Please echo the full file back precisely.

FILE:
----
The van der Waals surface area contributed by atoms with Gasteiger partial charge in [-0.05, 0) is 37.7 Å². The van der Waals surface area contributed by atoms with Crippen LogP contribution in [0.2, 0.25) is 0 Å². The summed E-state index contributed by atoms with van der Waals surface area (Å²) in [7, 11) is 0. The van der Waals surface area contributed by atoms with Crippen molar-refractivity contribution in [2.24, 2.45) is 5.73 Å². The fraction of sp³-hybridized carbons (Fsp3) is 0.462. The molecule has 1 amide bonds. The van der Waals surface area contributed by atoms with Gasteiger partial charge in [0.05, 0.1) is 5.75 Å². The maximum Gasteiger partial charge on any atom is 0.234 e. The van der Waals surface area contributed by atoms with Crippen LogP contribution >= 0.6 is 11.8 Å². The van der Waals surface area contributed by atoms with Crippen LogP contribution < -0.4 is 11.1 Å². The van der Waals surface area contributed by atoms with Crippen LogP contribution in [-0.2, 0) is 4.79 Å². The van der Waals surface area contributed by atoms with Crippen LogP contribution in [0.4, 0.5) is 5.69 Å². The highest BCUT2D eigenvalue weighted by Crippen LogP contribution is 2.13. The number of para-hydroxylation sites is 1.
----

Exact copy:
The van der Waals surface area contributed by atoms with Gasteiger partial charge in [-0.05, 0) is 37.7 Å². The van der Waals surface area contributed by atoms with Crippen LogP contribution in [0.2, 0.25) is 0 Å². The summed E-state index contributed by atoms with van der Waals surface area (Å²) in [7, 11) is 0. The van der Waals surface area contributed by atoms with Crippen molar-refractivity contribution in [2.24, 2.45) is 5.73 Å². The fraction of sp³-hybridized carbons (Fsp3) is 0.462. The molecule has 1 amide bonds. The van der Waals surface area contributed by atoms with Gasteiger partial charge in [0.05, 0.1) is 5.75 Å². The maximum Gasteiger partial charge on any atom is 0.234 e. The van der Waals surface area contributed by atoms with Crippen LogP contribution >= 0.6 is 11.8 Å². The van der Waals surface area contributed by atoms with Crippen LogP contribution < -0.4 is 11.1 Å². The van der Waals surface area contributed by atoms with Crippen LogP contribution in [-0.2, 0) is 4.79 Å². The van der Waals surface area contributed by atoms with Crippen LogP contribution in [0.4, 0.5) is 5.69 Å². The highest BCUT2D eigenvalue weighted by Crippen LogP contribution is 2.13. The number of para-hydroxylation sites is 1.